Within the history of art, the egg has been used to symbolise life, rebirth, fertility and potential. The icon has a long history and according to Silvia Malaguzzi in Food and Feasting in Art, “They symbolise rebirth, and that symbolic value was subsequently christianized in biblical exegesis and took the form of Easter eggs, the food of the Resurrection since the Christian Middle Ages.” Left with an inordinate number of eggs after Easter (pending they have not all been hard boiled and dyed) this recipe is an ideal way to convey an indulgent breakfast into a hearty supper. Apart from a slick of butter in which the bread is fried and a layer of melted cheese, there is little fat alongside the protein in the eggs and the tang of the mustard. Paired with a bitter salad of greens, this recipe is the antithesis of the surgary croissant french toast inspired by Morandi.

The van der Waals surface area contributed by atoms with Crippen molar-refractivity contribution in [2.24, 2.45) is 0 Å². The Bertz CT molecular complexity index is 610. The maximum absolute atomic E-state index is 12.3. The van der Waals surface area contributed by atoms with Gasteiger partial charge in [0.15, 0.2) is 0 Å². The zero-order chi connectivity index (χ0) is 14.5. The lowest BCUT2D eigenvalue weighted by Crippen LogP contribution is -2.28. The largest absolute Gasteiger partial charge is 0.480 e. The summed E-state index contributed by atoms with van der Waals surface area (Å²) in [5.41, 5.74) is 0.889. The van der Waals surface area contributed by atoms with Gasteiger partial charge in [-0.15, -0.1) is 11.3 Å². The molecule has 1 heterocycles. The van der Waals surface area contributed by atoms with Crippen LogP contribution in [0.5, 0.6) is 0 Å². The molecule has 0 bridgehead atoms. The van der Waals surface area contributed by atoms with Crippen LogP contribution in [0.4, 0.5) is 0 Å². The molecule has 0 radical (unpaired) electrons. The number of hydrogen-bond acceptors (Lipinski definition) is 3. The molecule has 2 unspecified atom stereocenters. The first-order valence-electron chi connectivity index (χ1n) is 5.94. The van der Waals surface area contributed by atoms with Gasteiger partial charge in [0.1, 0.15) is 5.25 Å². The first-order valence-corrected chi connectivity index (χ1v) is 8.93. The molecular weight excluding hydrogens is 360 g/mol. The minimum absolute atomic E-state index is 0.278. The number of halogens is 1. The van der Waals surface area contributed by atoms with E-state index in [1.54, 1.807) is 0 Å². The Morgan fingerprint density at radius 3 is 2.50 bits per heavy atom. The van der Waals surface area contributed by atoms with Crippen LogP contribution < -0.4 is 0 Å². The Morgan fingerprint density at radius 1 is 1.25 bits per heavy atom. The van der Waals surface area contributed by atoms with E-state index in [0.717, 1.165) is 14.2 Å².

Claude Monet, Still Life with Eggs (Nature morte aux œufs), 1907
oil on canvas, 73 x 92cm, Private collection